There are certainly some things affecting GA, specifically VFR and IFR training flights. The system is not perfect. With a lot of retirement from the baby-boomer crowd, there are staffing issues around the five or six biggest airports in the country on sunny weekends or peak vacation periods, where service can temporarily be denied. These issues would be like trying to get into JFK or Atlanta VFR with your C-172 on a beautiful Saturday morning, or trying to shoot an approach at O’Hare during peak inbound traffic. There may be some delays or you may get turned away. Still, there is no reason why this should happen and the situation is being closely watched by the Advisory Committee and Nav Canada’s board.

So things are working out pretty good. Would anyone go back to a government-run system? No. Not everything is perfect, but our members all like the services and the system. It is one of the safest in the world, the governance model is just and fair, the fees are low (free for many) and we get great service, without costing taxpayers anything. Nav Canada has also been able to be innovative and is at the forefront of technology, as the major shareholder of Aireon (space-based ADS-B). With anticipated profits, is free ANS for all in Canada in the future? Perhaps.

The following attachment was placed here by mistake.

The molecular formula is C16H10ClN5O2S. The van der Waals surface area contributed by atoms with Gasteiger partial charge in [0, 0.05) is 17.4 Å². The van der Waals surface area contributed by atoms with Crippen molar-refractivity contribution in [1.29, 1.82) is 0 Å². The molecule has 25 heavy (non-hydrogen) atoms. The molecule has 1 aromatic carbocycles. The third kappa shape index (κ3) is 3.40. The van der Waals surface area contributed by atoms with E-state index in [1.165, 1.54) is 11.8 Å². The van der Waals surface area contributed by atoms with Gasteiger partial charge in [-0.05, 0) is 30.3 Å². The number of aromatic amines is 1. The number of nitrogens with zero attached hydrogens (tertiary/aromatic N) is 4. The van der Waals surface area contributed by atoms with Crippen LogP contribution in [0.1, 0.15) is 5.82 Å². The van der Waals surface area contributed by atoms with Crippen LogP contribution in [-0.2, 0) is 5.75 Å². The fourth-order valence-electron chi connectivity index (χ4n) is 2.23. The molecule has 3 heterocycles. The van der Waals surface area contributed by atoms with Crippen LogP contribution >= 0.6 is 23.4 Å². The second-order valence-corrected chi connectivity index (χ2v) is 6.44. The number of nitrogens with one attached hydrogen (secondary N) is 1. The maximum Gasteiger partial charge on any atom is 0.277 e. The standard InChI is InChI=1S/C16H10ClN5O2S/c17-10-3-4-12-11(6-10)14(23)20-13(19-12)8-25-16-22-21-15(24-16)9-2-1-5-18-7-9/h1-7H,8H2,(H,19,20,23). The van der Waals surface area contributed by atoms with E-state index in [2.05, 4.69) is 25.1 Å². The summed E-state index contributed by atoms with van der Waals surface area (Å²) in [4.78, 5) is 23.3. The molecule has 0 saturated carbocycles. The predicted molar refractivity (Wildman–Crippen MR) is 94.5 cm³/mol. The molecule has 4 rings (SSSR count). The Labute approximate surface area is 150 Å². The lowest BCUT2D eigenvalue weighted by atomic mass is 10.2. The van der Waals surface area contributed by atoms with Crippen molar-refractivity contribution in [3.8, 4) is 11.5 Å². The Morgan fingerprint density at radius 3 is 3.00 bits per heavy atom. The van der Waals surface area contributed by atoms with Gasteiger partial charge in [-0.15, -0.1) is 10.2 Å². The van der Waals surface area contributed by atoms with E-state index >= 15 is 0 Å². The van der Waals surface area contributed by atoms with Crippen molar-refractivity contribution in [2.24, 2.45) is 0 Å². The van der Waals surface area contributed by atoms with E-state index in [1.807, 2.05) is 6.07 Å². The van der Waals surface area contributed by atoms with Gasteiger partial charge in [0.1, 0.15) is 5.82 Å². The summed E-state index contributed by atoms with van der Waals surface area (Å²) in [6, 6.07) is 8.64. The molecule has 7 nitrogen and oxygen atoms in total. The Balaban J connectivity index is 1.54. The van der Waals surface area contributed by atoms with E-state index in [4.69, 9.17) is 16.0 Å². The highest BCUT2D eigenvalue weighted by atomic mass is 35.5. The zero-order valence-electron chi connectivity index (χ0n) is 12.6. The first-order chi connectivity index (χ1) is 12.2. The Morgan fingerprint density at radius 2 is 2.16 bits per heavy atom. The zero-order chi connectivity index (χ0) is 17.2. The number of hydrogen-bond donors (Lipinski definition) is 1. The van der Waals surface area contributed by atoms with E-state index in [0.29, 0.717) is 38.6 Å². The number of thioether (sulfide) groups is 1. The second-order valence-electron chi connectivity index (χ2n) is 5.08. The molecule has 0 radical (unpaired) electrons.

Bernard Gervais is president of the Canadian Owners and Pilots Association.

L3 Aviation Products continues to advance its Lynx NGT9000 multifunction ADS-B transponder. In addition to ADS-B weather and traffic, the new software enables display of Stormscope lightning data, enhanced traffic surveillance and terrain alerting. Aviation Consumer magazine Editor Larry Anglisano went flying with the system, along with L3's Todd Scholten and Jessica Power, in the L3 company airplane for this product demonstration video.

In anything we do aloft, Risk pokes its ugly head beneath the wing flap. But when confronted with the facts, Risk melts into a sniveling bully unable to confront your awesome ability to ace this quiz.

Click here to take the quiz.

'IFR' Is the Only Magazine for Pilots Who Understand the Realities of Instrument Flying || Subscribe and Take Advantage of Our Special Offer

While flying back to my home airport, KAVQ, I heard this exchange from two pilots entering the non-towered airport airspace:

Cherokee: Cherokee 1234 entering left downwind for runway 12, full stop.

A Grumman Tiger pilot was also entering left downwind making a similar call.

Cherokee pilot: Grumman aircraft, we will swing wide since you are faster to allow you to land first.

Grumman pilot: No problem, I'm retired.  Grumman number two to land behind the Cherokee.

And so they did.


 

John Winter